The Year of the Tiger

Blonde hair and blue eyes can either get you into trouble, help you get a job at Al Johnson’s, or land you a small role in the latest kung fu movie. Luckily, in my case while living in Xizhou, it landed me a small role in Kung Fu Man.

It was just a regular Friday afternoon and Jeanee Linden and I were taking our daily stroll around the town square. As we were deciding between blueberry and strawberry yogurt, two men approached us and with their Hollywood charm, asked if I wanted to play a tourist in their next scene. I jumped at the opportunity in a matter of seconds. They gave me an hour to change into more “touristy” clothes, which I thought was amusing since I always assumed that I stuck out like a sore thumb no matter how hard I tried.

Martha Aurelius, wearing a traditional hat that represents flowers, snow, wind, and the moon of the region, stands with two local Bai ladies after their musical and dance performance.

Once I came back wearing a sport fleece, a backpack, and Birkenstocks, it was time for my debut on Chinese film. I was briefly introduced to the lead actor, Tiger Chen (who trained Keanu Reeves in all of his stunts in The Matrix series), and away we went.

It only took three takes for me to act like a confused tourist wandering around a gift shop and soon enough, we were able to call it a day. Who knew that buying yogurt could be so eventful and send me into a whirlwind of seeing Hollywood stars!

While that day was a bit out of the usual, I have been lucky enough to experience quite a bit of Chinese culture. In the past month, we have attended two country weddings. To reach the home of the groom for the first wedding, a group of us from the Linden Centre marched through the broad bean fields and the dirt paths of the nearby village. On our way, we passed two other weddings (December 17th must have been a lucky day!), where the brides and grooms stood happily outside their homes and greeted each guest with plates of peanuts, candy, and cigarettes. Symbols marking happiness and good luck for the newlywed couples were placed all over the homes in bright red and gold colors.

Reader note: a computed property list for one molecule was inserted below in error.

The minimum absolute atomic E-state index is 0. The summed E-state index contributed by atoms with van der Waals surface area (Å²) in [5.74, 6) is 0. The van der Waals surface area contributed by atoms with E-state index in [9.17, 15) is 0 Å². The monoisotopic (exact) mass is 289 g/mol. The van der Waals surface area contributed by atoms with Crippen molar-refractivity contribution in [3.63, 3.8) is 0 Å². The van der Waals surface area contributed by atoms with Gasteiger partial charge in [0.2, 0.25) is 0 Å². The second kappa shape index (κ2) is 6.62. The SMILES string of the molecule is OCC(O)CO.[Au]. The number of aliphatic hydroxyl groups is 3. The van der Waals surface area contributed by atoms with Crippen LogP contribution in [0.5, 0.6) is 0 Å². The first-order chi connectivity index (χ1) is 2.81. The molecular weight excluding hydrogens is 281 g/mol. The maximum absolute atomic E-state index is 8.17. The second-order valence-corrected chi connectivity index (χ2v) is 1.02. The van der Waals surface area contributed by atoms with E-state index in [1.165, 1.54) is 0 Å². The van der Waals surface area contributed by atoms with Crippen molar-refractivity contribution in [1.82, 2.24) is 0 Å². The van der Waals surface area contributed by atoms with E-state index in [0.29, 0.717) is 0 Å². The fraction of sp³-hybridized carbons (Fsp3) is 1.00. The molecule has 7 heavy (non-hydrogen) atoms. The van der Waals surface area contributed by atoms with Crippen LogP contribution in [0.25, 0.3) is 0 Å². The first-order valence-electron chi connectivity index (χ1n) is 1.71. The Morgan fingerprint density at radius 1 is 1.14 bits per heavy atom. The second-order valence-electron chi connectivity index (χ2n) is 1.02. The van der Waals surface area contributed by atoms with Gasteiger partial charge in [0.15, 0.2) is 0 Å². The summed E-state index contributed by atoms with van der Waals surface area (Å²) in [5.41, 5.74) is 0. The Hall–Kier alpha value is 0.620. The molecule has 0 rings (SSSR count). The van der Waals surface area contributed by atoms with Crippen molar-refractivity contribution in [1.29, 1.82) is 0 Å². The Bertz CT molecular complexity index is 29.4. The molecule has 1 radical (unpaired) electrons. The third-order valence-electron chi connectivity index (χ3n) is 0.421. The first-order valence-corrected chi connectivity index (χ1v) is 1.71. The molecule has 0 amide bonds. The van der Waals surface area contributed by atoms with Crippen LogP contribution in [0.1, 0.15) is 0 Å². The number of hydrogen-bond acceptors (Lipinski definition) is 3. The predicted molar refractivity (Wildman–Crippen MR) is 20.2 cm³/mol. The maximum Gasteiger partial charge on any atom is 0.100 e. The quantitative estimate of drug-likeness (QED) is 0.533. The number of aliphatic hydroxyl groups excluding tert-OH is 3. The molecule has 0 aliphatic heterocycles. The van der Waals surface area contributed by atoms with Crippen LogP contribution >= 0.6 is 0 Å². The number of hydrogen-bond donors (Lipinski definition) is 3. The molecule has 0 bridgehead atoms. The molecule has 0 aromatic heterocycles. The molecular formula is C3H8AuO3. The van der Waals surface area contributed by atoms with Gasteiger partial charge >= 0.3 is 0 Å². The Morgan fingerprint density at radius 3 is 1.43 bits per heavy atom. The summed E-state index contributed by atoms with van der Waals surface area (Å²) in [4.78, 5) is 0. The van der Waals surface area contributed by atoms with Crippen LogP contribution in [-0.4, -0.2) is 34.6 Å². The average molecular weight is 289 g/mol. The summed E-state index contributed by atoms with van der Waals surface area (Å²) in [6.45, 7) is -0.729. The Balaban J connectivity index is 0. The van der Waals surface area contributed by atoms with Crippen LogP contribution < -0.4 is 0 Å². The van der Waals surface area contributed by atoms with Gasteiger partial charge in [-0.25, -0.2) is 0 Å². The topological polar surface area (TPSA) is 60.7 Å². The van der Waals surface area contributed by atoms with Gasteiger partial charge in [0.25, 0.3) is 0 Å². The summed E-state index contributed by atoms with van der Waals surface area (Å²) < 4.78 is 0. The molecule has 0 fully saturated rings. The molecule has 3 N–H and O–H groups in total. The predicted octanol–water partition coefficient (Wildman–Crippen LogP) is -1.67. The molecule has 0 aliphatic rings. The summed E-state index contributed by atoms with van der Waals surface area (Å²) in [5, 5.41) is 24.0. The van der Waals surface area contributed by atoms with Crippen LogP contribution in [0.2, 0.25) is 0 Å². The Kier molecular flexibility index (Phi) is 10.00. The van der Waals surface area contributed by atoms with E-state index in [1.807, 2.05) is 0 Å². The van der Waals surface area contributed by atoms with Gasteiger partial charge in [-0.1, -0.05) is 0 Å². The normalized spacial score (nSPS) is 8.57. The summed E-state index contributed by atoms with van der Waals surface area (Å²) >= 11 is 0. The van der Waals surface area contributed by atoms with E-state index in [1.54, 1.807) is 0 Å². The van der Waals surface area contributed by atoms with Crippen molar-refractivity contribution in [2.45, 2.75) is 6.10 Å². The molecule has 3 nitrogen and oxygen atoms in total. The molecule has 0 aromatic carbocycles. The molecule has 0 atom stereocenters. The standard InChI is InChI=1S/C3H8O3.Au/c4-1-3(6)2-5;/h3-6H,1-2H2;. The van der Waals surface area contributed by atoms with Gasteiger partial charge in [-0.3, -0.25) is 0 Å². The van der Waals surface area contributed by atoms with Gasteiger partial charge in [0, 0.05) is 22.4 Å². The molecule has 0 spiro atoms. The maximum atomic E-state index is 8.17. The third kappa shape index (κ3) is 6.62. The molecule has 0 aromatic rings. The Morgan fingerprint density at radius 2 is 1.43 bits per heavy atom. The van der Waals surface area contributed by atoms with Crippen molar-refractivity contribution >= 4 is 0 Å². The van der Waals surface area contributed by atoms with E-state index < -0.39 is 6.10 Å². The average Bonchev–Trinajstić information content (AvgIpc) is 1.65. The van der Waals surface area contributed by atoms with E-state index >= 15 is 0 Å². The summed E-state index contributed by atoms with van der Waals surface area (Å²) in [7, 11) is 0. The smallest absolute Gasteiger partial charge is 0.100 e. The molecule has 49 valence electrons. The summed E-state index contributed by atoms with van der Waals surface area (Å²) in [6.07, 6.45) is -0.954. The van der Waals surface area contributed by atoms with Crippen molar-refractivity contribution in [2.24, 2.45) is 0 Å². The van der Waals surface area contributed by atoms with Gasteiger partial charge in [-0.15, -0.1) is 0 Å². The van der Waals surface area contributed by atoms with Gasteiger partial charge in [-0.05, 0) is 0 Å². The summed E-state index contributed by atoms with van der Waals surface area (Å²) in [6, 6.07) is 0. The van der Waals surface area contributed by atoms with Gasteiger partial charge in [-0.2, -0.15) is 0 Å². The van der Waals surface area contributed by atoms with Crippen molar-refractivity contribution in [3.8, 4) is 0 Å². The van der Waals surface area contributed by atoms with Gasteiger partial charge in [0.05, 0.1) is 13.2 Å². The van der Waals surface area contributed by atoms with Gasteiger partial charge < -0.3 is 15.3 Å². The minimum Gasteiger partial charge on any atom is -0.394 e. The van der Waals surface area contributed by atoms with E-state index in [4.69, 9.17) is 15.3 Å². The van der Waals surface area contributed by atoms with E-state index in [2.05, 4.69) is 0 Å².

By the time we arrived at the wedding, our table was already set up for lunch, and there were plates of spicy pork, pickled vegetables, tofu, and an entire roasted duck covering every inch of the table. After lunch, we were invited to sit in the bridal room and converse with the elderly women. One woman was popping grains of rice in a wok and was allowing the popped grains to fly all over the room. It was if a mini-snowstorm was erupting in the room, where the visions of white caused contagious laughter for all ages that were watching.

And while my travels have exposed me to numerous cultural experiences, there have been specific moments in each of my journeys when I am finally able to immerse myself in the culture and allow elation to completely rush over me. While living in Xizhou, this moment came when I started our first Saturday night class of English Corner for the local children. Since our first class in October, we have had more and more students join the class.

Our hour together is spent huddled around a professional sized ping-pong table, while the older ladies of the village blast Chinese techno music for their aerobics class. It is a total thrill for me to be teaching these children about colors, animals, family members, and body parts. English Corner has helped me find my niche in Xizhou, and I am bound and determined to teach the children as much as I can through posters, songs, dances, and Dr. Seuss books.

There is an energetic buzz when class is over. The proud parents have their children come up and say, “Thank you, teacher,” and with that simple phrase, I am the happiest girl in the world!